Dr Ademola Aderogba holds a PhD in Public Administration, with research interest in public policy, local government, and rural development. He has authored and co-authored publications in both national and international journals. He is a Senior Lecturer, and presently the Dean of Students’ Affairs, at the Lagos state University of Science and Technology; formerly Lagos State Polytechnic where he was a Chief lecturer and the Director of the Center for Entrepreneurship before the transmutation.

  1. Adebayo, E. (2022). Jurisdiction of Courts in Nigeria. Available Online:
  2. Adeniyi, J.A. (2019). Peace and Conflict Management in Traditional Yoruba Society. Journal of Living Together, 6(1), 201-224, ISSN 2373-6631.
  3. Akanji, O.R. & Dada, O. (2012). Oro Cult: The Traditional Way of Political Administration, Judiciary System and Cleansing Among the Pre-colonial Yoruba Natives of Nigeria. The Journal of International Social Research, 5(23), 19-26.
  4. Ali, Y. (n.d.). The Evolution of Ideal Nigerian Judiciary in The New Millennium. Available Online: 
  5. Alobo, E. & Inaku, J. (2018). An Appraisal of The Principle of Restorative Justice in The Nigerian Criminal Justice System. International Journal of Engineering Technologies and Management Research, 5(12), 134-145.
  6. Ani, C. (2020). Access to Justice in Nigerian Criminal and Civil Justice Systems. Available Online:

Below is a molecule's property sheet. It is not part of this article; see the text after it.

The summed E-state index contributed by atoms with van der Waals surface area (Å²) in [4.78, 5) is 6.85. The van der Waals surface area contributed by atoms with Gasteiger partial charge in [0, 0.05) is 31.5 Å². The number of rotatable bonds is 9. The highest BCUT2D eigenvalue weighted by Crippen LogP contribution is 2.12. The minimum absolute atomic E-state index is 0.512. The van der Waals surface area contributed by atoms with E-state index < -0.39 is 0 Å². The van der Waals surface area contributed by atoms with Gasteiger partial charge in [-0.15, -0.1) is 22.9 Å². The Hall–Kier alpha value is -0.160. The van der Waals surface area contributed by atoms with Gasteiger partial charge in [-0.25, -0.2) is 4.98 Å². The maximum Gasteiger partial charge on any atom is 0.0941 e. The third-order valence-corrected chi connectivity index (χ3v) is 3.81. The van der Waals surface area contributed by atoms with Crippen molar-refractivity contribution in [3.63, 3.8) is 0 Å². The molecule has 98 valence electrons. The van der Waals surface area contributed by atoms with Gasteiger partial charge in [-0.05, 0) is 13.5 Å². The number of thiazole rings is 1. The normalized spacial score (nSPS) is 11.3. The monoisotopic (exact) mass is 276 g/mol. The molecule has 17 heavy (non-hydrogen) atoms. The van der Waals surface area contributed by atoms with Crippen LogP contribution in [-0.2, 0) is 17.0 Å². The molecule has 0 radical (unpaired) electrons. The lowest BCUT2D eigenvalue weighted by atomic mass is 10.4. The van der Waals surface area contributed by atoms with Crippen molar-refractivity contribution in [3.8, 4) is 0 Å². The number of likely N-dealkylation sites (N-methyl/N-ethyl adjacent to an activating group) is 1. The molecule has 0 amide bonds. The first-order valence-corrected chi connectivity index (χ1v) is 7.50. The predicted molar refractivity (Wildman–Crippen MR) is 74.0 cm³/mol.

7. Anyi, B. (2022).  The Administration of Justice in Nigeria: Issues and Challenges. Available Online:\
  8. Ayuba, M. (2019). Justice Delayed is Justice Denied: An Empirical Study of Cases and Implications of Delayed Justice by the Nigerian Courts. Available Online: 
  9. Azinge, E. (2022). Towards Effective Justice Delivery System in Nigeria, The Guuardian, March 22, 2022.
  10. Britanica (April, 2023). A Theory of Justice/Work by Rawls. 
  11. Brems, E. & Adekoya, C. (2010). Human Rights Enforcement by People Living in Poverty: Access to Justice in Nigeria. Journal of African Law, 54 (2), 258-282. DOI: 10.1017/S0021855310000070
  12. Busari, F. (2019). Special Report: Case Congestion in Lagos Courts Hinder Access to Justice. Premium Times, August 29, 2019.
  13. California Community Justice Project (2004). Community Justice: What’s in It for You? San Francisco, California: Administrative Office of the Courts.
  14. Crawford, C. & Maldonaldo, D. (2020). Access to Justice: Theory and Practice from a Comparative Perspective. Indiana Journal of Global Legal Studies, 27(1), 1-14.
  15. Hammergren, L., Dory Reiling, D. & Di Giovanni, A. (2007). Justice Sector Assessments – A Handbook. Washington, DC: World Bank. Available Online:
  16. Igwe, O. & Agbor, B. (2021). Review of the Impacts of Poverty on the Access to Justice in Nigeria. Nnamdi Azikiwe University Journal of International Law & Jurisprudence, 12 (2), 187-195.
  17. Ijagbemi, E.A. (1973). A note on Temp Kingship in the early 19th Century. In O. Ikime & S. Osoba, (eds.) Tarikh, 4(2), 82–86. Essex, United Kingdom.
  18. John, B. (2023, May 11). 52,436 Inmates Awaiting Trial Nationwide -FG. International Centre for Investigative Reporting. Available Online:
  19. Karp, D. (1999). Community Justice: Six Challenges. Journal of Community Psychology, 27(6), 751-769.
  20. Karp, D. & Clear, T. Community Justice: A Conceptual Framework. Boundary Changes in Criminal Justice Organizations, 2, 323-368.
  21. Kekere, A.I. (2020). Decongesting Nigerian Correctional facilities: An Outline and Critique of the Efforts under the Administration of Criminal Justice Act 2015. Journal of Law and Judicial System, 3(2), 45-56, ISSN 2637-5893.